WASHINGTON — NASA and SpaceX are moving forward with launching the seventh crew rotation mission to the International Space Station this week, and remain vigilant about crewed launches even as they become more routine.
NASA said on Aug. 21 that it had completed a flight readiness review for the Crew-7 mission, and approved plans for launch at 3:49 a.m. EDT on Aug. 25 from Launch Complex 39A at Kennedy Space Center in Florida. Launching that day will dock the Crew Dragon Endurance spacecraft with the station at 2:02 a.m. EDT on Aug. 26.
The Crew-7 mission will be led by NASA astronaut Jasmine Mokbeli and European Space Agency astronaut Andreas Mogensen as pilot. Satoshi Furukawa, an astronaut from the Japanese space agency JAXA, and Roscosmos cosmonaut Konstantin Borisov will be specialists on the mission. The four will spend about six months at the station.
Officials told a news conference that they had settled all issues related to the mission during the review, which lasted nearly seven hours. This included concerns about corrosion seen on isolation valves on the Dragon cargo spacecraft that was launched to the station in June. Corrosion prevented the valves from working, but those valves, which are only used in the event of a propellant leak in the thruster, were not needed on the CRS-28 mission.
Steve Stitch, NASA’s commercial crew program manager, said SpaceX has replaced some valve components on the Endurance spacecraft, and that engineers have a “good rationale” for the remaining valves on the spacecraft. “We wanted to understand it very comprehensively, so we’ve spent the last month or so looking at the data,” he said, including tests and other analyzes of the valves by both SpaceX and NASA.
The corrosion appears to be caused by fuel vapors escaping through the seals and reacting with ambient moisture, resulting in acid formation. He added that the materials used in the valves are designed to resist corrosion, but with enough steam and moisture, some corrosion may develop.
This drew similarities to the Boeing CST-100 Starliner, which suffered severe valve wear in its propulsion system that prevented the valves from working. This led to the launch of its second uncrewed test flight being delayed by more than nine months, from August 2021 to May 2022.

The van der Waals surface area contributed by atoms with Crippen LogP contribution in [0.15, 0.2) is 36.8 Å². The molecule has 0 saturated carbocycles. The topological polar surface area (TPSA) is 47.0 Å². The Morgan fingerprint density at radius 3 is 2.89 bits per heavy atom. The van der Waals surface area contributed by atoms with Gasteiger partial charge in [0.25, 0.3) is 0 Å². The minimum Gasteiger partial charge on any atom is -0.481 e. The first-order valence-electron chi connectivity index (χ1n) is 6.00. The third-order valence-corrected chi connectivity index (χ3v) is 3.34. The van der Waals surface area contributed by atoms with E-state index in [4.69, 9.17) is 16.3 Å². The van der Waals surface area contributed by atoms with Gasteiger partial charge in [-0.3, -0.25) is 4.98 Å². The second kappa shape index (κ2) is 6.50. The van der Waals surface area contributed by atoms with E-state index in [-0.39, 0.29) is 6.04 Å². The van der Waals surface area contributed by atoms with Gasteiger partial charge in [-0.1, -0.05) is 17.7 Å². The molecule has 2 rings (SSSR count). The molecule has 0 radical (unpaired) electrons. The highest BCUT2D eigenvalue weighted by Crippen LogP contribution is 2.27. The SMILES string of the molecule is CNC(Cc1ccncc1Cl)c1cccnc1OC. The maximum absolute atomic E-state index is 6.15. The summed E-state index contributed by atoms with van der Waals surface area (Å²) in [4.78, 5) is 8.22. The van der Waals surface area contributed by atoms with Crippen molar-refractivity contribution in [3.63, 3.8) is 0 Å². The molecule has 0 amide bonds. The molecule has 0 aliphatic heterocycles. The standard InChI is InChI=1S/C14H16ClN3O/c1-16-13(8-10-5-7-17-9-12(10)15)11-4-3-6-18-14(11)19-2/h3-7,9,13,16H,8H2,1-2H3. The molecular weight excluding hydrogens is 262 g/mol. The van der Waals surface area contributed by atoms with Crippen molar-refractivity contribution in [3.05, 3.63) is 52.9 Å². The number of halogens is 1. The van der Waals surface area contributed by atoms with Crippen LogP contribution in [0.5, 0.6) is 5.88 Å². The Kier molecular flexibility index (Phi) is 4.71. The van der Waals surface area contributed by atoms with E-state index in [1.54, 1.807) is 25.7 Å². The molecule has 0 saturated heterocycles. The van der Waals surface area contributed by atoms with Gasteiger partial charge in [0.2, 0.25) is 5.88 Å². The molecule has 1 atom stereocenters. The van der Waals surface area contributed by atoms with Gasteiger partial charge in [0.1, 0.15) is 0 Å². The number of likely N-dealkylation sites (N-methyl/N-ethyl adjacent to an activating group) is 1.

Stitch said the wear mechanism is “fairly similar” between the two spacecraft, although the differences in materials result in different types of wear.
“We’ve learned a lot from our Starliner investigation, and it may have helped us get to the root cause a little faster,” he said. This included the importance of a purge system that removed vapors from around the valves to prevent corrosion. “I think we’re learning a little bit about the capsules and valves that are in between the two different spacecraft, Starliner and Dragon.”
The revision also resolved another minor issue seen during the return of another Crew Dragon spacecraft in March at the end of the Crew-5 mission, Stitch said, when one decoy parachute inflated several seconds slower than the other. He said separate work by NASA and SpaceX modeling parachute dynamics led them to solve the problem.
Both Stich and Bill Gerstenmaier, vice president of construction and flight reliability at SpaceX, said the valve and parachute analyzes were examples of how the focus remains on the safety of crewed missions even as such missions become more routine. Crew-7 will be SpaceX’s 11th crewy Launches with astronauts on board, a number that includes the Demo-2 test flight in 2020 and three private astronaut missions.
“We know the importance of the flight crew and the trust that the crew places in us,” said Gerstenmaier, a former NASA official who led the agency’s manned spaceflight activities for several years. “We take that very seriously as a company.”
And that focus continues even as SpaceX’s overall launch activity grows. The Falcon 9 launch of 21 Starlink satellites from Vandenberg Space Force Base in California early Aug. 22 was the 54th launch.y The launch of that car so far this year, 58y SpaceX launches overall, including three Falcon Heavy launches and the Starship/Super Heavy test flight in April. That approaches the 61 launches SpaceX has conducted in all of 2022.
“There’s a lot of advantage to flying,” Gerstenmaier said, including a better understanding of the hardware and the ability to test changes on other launches before integrating them into manned missions. He noted that Starlink launches use a higher profile, which provides more margin for manned missions.
The launch of Starlink “really helps us,” Stitch said, by testing changes that can later be incorporated into manned flights. “We can watch this new component or change in component, how it flies in the flight environment, and then go back and look at the data and get used to it in manned flight.”